Consequently, on November 2, 1983, a full evidentiary hearing was held primarily to illuminate the facts surrounding petitioner's claim of ineffective assistance of counsel as it pertained to plea negotiations and the existence of a plea agreement. As to the other claims, the record was sufficiently complete to enable the Court to give them proper consideration. Moreover, at the close of the hearing, and in the face of uncontradicted testimony and other evidence to the contrary, plaintiff abandoned his claim of ineffective assistance of counsel as it pertained to the issue of his counsel's inadequate preparation of a defense. (Motion Hearing Transcript at pp. 147-149, 151). Therefore, we address the remaining two claims in the order in which the petitioner presents them in his motion.
Petitioner's Rule 11 claim, as previously described, need not detain us. After a nearly verbatim statement of the language of the Rule, petitioner argues that the Court complied with none of its requirements. He does not support his contentions by pointing to specific omissions by the Court during the colloquy. Instead, he cites holdings in a host of cases generally discussing Rule 11 issues and baldly asserts that the cases from which those holdings were taken are equivalent to the case at bar. No effort is made to analyze and compare the facts of those cases to the facts of the instant matter. Moreover, to the extent petitioner's motion raises factual questions, such questions are directed more properly to his claim of ineffective assistance of counsel as it concerns the existence of a plea agreement. While there is a certain amount of overlap of issues, e.g., voluntariness of the plea, between the Rule 11 claim and the ineffective assistance claim, we are here primarily concerned with the objective record of the change of plea colloquy.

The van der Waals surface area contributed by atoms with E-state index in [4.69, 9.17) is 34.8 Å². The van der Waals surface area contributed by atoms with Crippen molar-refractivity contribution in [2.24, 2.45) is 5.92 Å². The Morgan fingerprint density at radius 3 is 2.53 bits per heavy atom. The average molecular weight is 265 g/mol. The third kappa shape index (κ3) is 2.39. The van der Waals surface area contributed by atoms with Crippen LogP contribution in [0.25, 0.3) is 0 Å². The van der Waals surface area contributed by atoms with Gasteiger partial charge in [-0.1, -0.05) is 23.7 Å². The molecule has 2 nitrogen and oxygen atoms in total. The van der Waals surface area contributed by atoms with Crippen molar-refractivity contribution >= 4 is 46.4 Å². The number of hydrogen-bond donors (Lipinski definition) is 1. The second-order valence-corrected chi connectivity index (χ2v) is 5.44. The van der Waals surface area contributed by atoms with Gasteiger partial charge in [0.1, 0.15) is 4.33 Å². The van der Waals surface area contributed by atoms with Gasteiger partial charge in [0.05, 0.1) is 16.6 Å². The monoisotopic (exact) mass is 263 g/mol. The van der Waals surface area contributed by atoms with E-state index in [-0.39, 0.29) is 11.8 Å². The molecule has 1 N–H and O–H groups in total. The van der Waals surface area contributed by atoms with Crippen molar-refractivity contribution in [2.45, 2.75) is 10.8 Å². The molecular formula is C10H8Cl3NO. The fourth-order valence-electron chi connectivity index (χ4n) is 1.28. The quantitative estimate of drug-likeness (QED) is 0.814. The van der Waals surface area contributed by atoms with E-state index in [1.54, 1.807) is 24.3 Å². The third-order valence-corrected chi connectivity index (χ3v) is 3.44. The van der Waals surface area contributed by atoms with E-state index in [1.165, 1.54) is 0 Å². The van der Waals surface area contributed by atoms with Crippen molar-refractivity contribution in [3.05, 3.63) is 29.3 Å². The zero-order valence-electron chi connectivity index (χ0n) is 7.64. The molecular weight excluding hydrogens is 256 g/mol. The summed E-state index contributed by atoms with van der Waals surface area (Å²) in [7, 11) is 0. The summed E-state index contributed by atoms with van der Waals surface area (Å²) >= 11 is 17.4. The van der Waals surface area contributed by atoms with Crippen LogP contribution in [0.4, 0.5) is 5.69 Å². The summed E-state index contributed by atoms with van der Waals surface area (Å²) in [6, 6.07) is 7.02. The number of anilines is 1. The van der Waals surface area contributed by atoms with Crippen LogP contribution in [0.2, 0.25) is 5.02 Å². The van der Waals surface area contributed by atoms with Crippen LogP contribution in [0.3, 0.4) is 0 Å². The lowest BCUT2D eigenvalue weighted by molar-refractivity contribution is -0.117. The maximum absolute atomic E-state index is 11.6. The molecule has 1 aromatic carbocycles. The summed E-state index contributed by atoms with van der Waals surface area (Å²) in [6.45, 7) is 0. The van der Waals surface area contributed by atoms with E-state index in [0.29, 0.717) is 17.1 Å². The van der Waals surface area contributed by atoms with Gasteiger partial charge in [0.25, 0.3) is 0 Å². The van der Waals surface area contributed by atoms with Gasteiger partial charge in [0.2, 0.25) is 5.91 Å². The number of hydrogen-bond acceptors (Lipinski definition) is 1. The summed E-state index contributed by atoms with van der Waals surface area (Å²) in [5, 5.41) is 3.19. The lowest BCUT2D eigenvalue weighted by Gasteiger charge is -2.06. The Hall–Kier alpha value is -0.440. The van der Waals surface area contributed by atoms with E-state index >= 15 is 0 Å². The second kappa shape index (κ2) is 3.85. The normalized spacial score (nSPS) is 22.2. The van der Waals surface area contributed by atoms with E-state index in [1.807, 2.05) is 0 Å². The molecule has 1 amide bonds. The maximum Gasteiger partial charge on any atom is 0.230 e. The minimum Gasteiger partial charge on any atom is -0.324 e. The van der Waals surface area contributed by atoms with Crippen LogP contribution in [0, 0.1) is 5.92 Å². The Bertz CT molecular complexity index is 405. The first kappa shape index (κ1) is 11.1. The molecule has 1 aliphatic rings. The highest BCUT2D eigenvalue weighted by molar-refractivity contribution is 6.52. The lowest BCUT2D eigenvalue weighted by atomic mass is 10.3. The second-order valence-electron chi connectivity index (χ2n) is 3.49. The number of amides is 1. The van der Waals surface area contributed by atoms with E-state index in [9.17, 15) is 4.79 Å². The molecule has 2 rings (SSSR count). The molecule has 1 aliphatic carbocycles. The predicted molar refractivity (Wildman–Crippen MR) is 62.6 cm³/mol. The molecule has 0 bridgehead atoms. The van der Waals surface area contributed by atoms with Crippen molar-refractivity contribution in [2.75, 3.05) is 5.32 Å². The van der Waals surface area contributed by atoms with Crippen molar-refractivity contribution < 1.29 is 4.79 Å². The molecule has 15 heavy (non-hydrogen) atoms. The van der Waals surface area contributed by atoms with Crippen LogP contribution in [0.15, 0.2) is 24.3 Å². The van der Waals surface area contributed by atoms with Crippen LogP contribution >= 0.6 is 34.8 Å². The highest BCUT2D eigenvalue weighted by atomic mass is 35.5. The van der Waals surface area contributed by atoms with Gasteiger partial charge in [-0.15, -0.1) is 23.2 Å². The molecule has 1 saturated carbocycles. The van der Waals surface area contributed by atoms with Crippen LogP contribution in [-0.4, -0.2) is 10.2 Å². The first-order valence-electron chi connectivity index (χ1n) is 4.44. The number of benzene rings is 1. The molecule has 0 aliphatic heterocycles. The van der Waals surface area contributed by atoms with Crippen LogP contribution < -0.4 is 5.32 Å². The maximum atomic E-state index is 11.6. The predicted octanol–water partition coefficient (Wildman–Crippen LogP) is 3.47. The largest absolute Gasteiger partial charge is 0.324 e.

The record evinces the Court's determination that the petitioner understood the nature of the charge, including the maximum possible penalty (Change of Plea Transcript pp. 6-15, 40-42), that there was a factual basis for the plea (C.P.T. pp. 19-33, 43), that the plea was entered into voluntarily (C.P.T. pp. 5, 33, 36-40, 43), that the petitioner understood his rights to plead not guilty, to a jury trial, to confront and cross-examine all witnesses against him, and to the presumption of innocence, i.e., that he need not be compelled to incriminate himself (C.P.T. pp. 33-35), and, finally, that the petitioner understood that the Court's acceptance of the plea would result in a waiver of his rights. (C.P.T. p. 35).
Hence, none of the crucial core inquiries and advice was overlooked by the Court. The lone omission was the failure to advise the petitioner that any answers he might give under oath in response to questions from the Court about the offense may later be used against him in a prosecution for perjury. Petitioner argues that this "oversight" alone requires a vacation of the sentence. He cites, in support of his proposition, the case of United States v. Boatright, 588 F.2d 471, 475 (5th Cir. 1979).